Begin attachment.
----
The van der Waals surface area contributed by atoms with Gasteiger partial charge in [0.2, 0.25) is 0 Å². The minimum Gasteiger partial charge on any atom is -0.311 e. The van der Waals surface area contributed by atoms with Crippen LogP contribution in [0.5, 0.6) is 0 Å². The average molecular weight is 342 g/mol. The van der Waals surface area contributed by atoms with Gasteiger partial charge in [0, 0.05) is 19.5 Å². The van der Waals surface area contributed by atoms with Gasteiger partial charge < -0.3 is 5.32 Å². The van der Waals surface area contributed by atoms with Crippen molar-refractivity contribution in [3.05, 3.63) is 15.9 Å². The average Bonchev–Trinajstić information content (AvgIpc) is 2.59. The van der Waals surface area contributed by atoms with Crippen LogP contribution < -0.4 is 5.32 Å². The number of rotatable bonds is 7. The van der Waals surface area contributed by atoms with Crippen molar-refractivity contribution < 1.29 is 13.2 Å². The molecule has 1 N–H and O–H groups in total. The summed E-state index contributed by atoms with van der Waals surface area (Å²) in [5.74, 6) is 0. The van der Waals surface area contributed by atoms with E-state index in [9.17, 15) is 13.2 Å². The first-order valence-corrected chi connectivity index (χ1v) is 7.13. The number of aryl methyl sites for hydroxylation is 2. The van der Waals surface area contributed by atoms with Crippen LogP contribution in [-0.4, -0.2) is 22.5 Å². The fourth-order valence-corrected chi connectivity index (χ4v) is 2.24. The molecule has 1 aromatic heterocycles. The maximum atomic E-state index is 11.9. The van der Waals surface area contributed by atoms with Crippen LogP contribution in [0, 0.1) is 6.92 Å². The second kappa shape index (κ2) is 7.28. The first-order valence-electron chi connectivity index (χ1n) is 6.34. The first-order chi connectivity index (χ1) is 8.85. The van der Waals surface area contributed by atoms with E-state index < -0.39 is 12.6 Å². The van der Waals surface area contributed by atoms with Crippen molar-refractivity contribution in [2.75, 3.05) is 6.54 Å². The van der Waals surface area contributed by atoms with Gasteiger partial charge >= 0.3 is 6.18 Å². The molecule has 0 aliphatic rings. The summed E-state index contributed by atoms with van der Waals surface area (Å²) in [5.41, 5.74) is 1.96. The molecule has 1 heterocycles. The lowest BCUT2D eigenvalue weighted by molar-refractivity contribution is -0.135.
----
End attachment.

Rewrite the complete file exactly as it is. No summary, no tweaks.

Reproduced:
The van der Waals surface area contributed by atoms with Gasteiger partial charge in [0.2, 0.25) is 0 Å². The minimum Gasteiger partial charge on any atom is -0.311 e. The van der Waals surface area contributed by atoms with Crippen LogP contribution in [0.5, 0.6) is 0 Å². The average molecular weight is 342 g/mol. The van der Waals surface area contributed by atoms with Gasteiger partial charge in [0, 0.05) is 19.5 Å². The van der Waals surface area contributed by atoms with Gasteiger partial charge < -0.3 is 5.32 Å². The van der Waals surface area contributed by atoms with Crippen molar-refractivity contribution in [3.05, 3.63) is 15.9 Å². The average Bonchev–Trinajstić information content (AvgIpc) is 2.59. The van der Waals surface area contributed by atoms with Crippen LogP contribution < -0.4 is 5.32 Å². The number of rotatable bonds is 7. The van der Waals surface area contributed by atoms with Crippen molar-refractivity contribution < 1.29 is 13.2 Å². The molecule has 1 N–H and O–H groups in total. The summed E-state index contributed by atoms with van der Waals surface area (Å²) in [5.74, 6) is 0. The van der Waals surface area contributed by atoms with E-state index in [9.17, 15) is 13.2 Å². The first-order valence-corrected chi connectivity index (χ1v) is 7.13. The number of aryl methyl sites for hydroxylation is 2. The van der Waals surface area contributed by atoms with Crippen LogP contribution in [-0.4, -0.2) is 22.5 Å². The fourth-order valence-corrected chi connectivity index (χ4v) is 2.24. The molecule has 1 aromatic heterocycles. The maximum atomic E-state index is 11.9. The van der Waals surface area contributed by atoms with Crippen LogP contribution in [0, 0.1) is 6.92 Å². The second kappa shape index (κ2) is 7.28. The first-order valence-electron chi connectivity index (χ1n) is 6.34. The first-order chi connectivity index (χ1) is 8.85. The van der Waals surface area contributed by atoms with E-state index < -0.39 is 12.6 Å². The van der Waals surface area contributed by atoms with Crippen molar-refractivity contribution in [2.75, 3.05) is 6.54 Å². The van der Waals surface area contributed by atoms with Gasteiger partial charge >= 0.3 is 6.18 Å². The molecule has 0 aliphatic rings. The summed E-state index contributed by atoms with van der Waals surface area (Å²) in [5.41, 5.74) is 1.96. The molecule has 1 heterocycles. The lowest BCUT2D eigenvalue weighted by molar-refractivity contribution is -0.135.